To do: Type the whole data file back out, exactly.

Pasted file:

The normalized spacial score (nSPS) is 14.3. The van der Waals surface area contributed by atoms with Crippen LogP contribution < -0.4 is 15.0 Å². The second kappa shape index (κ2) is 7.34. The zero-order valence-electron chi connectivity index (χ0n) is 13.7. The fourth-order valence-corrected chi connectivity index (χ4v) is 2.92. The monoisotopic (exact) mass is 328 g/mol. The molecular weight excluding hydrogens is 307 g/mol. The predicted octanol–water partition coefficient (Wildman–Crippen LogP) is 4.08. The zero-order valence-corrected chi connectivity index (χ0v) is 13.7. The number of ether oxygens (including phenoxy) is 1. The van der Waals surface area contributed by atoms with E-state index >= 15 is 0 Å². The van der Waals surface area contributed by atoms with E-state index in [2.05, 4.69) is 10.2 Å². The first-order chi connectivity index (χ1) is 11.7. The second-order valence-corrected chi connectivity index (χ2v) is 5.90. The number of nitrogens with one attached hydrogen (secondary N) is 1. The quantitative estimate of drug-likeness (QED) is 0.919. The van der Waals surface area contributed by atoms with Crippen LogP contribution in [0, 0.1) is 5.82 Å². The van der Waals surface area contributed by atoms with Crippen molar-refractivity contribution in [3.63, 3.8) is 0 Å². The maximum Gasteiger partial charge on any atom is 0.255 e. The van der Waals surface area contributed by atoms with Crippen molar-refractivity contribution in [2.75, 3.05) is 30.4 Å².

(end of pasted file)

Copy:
The normalized spacial score (nSPS) is 14.3. The van der Waals surface area contributed by atoms with Crippen LogP contribution < -0.4 is 15.0 Å². The second kappa shape index (κ2) is 7.34. The zero-order valence-electron chi connectivity index (χ0n) is 13.7. The fourth-order valence-corrected chi connectivity index (χ4v) is 2.92. The monoisotopic (exact) mass is 328 g/mol. The molecular weight excluding hydrogens is 307 g/mol. The predicted octanol–water partition coefficient (Wildman–Crippen LogP) is 4.08. The zero-order valence-corrected chi connectivity index (χ0v) is 13.7. The number of ether oxygens (including phenoxy) is 1. The van der Waals surface area contributed by atoms with E-state index >= 15 is 0 Å². The van der Waals surface area contributed by atoms with E-state index in [2.05, 4.69) is 10.2 Å². The first-order chi connectivity index (χ1) is 11.7. The second-order valence-corrected chi connectivity index (χ2v) is 5.90. The number of nitrogens with one attached hydrogen (secondary N) is 1. The quantitative estimate of drug-likeness (QED) is 0.919. The van der Waals surface area contributed by atoms with Crippen LogP contribution in [0, 0.1) is 5.82 Å². The van der Waals surface area contributed by atoms with Crippen molar-refractivity contribution in [3.63, 3.8) is 0 Å². The maximum Gasteiger partial charge on any atom is 0.255 e. The van der Waals surface area contributed by atoms with Crippen molar-refractivity contribution in [2.75, 3.05) is 30.4 Å².